When writing the book Oriental
Tales, Yourcenar delivers with unique compassion, seeking to provide hope during difficult times. Her language is light and easy to read. The rhythm is not fast, and the text is full of imagination and poetry.
Beauty and darkness, fantasy and malice—open this book and visit the disturbing but exceptionally gorgeous world of anti-fairy tales.
In the fantasy world of the book Jolies Ténèbres (Beautiful Darkness), the heroine is named Aurora. One day, the elegant princess Aurora, who is immersed in happy times, finds that the place where she lives has begun to drip with a soft, viscous liquid. Soon after, she is nearly submerged by the unknown liquid, and she and her friends flee to find shelter. Later, these cute friends, with their very different personalities, either find love or begin killing each other in order to survive, wandering aimlessly in the forest where living conditions change rapidly. Eventually, the friends die one after another. The story in this book revolves around a holy, cruel and wonderful adventure. The heroine has people she wants to depend on. She wants to exist. She wants to do her best to complete the mission. She wants to understand the world as a child would, simply accepting what she sees in front of her, and becoming a witness to it all.
On one hand, the book presents beauty by means of colourful innocence; on the other hand, the book presents darkness that can only be understood by those who are no longer innocent. When reading this book, readers are asked to accept the illogical and absurd story as a child accepts a fairy-tale. If readers can do so, they may recover the child-like curiosity which for many has become lost.
The author, Fabien Vehlmann, was born in 1972 in Mont-de-marsan, France. Kerascoët is the joint pen name of the French cartoonist couple Marie Pommepuy and Sébastien Cosset. In their careers, the pair have published a large number of French comics and are active in the advertising industry.
Pommepuy once said that the desire to paint and present fairy tales in different ways was the original intention of this story. As a child, the author couldn't feel the fun in the comics and fairly-tales of her day. She thought those stories were too silly, too happy and too carefree. She had questions about their reality—for example, what can Smurfs do to survive in nature? The author and illustrators wanted the fictional characters in their stories to face reality from a certain angle.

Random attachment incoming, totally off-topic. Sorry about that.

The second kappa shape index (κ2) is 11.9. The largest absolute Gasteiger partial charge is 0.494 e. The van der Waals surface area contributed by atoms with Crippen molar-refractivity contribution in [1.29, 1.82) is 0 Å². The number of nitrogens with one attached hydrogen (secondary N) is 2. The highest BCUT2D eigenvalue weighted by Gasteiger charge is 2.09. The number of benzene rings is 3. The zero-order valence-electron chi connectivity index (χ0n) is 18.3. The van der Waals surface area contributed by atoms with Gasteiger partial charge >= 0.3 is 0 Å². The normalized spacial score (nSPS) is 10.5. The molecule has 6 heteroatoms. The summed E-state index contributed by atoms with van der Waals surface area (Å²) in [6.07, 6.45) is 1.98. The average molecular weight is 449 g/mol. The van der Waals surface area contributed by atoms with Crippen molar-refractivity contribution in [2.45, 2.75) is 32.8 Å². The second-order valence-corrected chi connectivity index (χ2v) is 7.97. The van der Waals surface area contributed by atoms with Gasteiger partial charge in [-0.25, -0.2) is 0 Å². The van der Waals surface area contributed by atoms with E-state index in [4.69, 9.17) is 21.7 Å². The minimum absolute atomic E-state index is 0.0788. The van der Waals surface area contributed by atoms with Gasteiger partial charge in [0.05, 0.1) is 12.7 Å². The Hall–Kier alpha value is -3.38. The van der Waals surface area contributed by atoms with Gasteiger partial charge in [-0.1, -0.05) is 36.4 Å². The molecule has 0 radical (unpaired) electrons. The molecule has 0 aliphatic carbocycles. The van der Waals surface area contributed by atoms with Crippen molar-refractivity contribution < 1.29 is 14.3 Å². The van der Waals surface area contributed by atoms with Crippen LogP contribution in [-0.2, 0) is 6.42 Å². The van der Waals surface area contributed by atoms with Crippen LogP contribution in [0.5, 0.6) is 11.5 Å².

Jade Mountains and Cinnabar Pools: The History of Travel Literature in Imperial China
Travel notes presented through prose are treasures of classical Chinese literature. They organically integrate the true depiction of Chinese scenery and unique poetic artistic vision, while at the same time have become a main form of autobiographical literature. From the beginning of the Wei, Jin, Southern and Northern dynasties to the late Ming, a massive amount of ancient Chinese travel literature has been created. They have diverse styles, and their writing purposes vary greatly due to changes in the times and personal perspectives. Exploring the literary and cultural significance of travel literature is not only an important topic of classical literature research, but also a challenge in methodology and literary history.
Jade Mountains and Cinnabar Pools: The History of Travel Literature in Imperial China is a monograph summarising traditional Chinese travel literature. Through the detailed textual interpretation of many classic travel writers and their works, wellknown sinologist James M. Hargett dissected the seemingly dull prose narrative structure in classic travel notes. He outlines the evolution of the genre of literature combined with the spatial characteristics of real natural environments, restores the experiences of writers and touches on the subtle interaction between travel writers and readers between the literary environment, as well as social and cultural institutions.
Landscapes have not only inspired Chinese painters, but also Chinese writers. Hargett is an excellent guide, taking readers across mountains and rivers to unknown destinations. Reading the book, people will find that the focus and perspective of Western scholars on Chinese travel literature are still very different from that of Chinese scholars, and therein lies the value of this book.